Sunday, October 11, 2015

Voyagers to the East: An Index

From 2006 to 2009 I wrote a series of posts about Native Americans who, voluntarily or otherwise (usually involuntarily, often as slaves), traveled from the Americas to Europe. The travelers included Inuit, Miq'maqs, Carolina Algonquians, Tainos, and Tupi-Guarani; their years of travel ranged from 1493 to the mid-seventeenth century; their destinations included at least seven modern western European countries. I have just completed an index to this series, which appears below, and hope to restart my research into these voyagers and their lives in the not-too-distant future.   

Part I: Columbus and the Taino Emissaries

Part II: Columbus the Slaver

Part III: Where Labrador ("Laborer") Gets Its Name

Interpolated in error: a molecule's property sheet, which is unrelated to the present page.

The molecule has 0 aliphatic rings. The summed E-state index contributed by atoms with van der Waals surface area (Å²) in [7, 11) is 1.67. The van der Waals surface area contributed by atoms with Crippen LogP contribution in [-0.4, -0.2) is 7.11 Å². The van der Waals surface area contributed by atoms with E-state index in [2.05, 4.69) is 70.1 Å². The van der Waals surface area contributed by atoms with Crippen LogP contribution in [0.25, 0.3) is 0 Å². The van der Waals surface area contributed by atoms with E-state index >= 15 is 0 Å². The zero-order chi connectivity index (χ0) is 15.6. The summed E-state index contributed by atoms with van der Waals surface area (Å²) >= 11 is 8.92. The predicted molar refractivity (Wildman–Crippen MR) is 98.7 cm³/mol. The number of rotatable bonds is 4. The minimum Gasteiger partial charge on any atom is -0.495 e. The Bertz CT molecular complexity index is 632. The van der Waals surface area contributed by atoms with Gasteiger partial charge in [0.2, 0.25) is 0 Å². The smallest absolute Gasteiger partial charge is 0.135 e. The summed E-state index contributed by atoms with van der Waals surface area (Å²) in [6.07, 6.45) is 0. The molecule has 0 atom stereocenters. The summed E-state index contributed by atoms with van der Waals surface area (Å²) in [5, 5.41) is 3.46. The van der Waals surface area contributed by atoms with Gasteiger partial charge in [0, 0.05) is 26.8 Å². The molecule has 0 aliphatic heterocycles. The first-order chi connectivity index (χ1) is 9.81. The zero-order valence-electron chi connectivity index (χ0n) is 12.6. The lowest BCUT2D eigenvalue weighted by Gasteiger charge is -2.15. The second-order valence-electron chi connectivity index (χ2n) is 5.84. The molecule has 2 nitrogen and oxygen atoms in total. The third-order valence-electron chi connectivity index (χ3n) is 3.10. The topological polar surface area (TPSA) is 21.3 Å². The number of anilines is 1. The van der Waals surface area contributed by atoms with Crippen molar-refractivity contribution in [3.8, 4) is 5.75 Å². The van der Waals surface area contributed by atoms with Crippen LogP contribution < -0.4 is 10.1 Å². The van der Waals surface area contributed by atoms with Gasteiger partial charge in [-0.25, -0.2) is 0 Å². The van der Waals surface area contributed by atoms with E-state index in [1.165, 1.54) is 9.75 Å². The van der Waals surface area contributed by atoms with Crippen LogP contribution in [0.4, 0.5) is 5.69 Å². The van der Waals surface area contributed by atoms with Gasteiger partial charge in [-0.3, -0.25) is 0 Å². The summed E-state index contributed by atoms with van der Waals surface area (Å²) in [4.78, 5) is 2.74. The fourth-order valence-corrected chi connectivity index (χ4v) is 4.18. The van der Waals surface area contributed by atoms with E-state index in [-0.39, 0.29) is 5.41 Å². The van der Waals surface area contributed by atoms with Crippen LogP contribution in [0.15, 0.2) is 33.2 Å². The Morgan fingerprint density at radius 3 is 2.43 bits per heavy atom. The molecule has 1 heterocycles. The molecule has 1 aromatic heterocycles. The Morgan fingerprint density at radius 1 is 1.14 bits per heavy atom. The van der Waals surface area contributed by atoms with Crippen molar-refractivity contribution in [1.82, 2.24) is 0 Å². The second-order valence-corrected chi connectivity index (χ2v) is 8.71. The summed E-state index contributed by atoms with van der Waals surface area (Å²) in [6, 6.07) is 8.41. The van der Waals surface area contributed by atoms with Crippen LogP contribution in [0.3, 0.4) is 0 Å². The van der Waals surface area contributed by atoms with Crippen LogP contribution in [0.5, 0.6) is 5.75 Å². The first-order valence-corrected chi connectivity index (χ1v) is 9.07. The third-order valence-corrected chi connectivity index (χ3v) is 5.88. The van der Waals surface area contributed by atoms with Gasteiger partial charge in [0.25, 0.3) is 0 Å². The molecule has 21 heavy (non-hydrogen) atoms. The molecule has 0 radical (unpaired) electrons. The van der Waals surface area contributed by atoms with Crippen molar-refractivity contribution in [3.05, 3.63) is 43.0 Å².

Part IV: The First Native Americans in England and France

Part V: Francisco de Chicora and Verrazzano's Boy

Part VI: Gomes the Slaver, Cartier the Kidnapper

Part VII: Brazilian Kings and Elusive Inuit

Part VIII: Une Joyeuse Entree (or, Sometimes a Guarani is Just a Frenchman)

Part IX: Captured from Meta Incognita

A Preliminary Census: The First Six Hundred

Part IX Redux: The First Inuit in Europe

Part X: Luis de Velasco Takes His Revenge

Part XI: Wally Raleigh and His Algonquian Interlocutors

Part XII: Cayowaraco Leaves Guiana Behind

Part XIII: Vespucci's Unpleasantness

Part XIV: Red Gold: the Early Brazilian Slave Trade

Part XV: The Donatories' Slave Trade, or Lack Thereof

Part XVI: Binot de Gonneville and the Queen's Godchildren

An Updated Census: How Many Is a Brazilian? or, Then There Were Two Thousand

Part XVII: Cortes and Pizarro's Companions

Part XVIII: Messamoet's Journey, from Acadia to France and Back Again

Part XIX: Assacomoet in the Land of the Mistigoches

Part XX: Inuit Captives in Denmark

Part XXI: Indians and Unicorns

Part XXII: Native Americans in France, 1505-1613: An Overview

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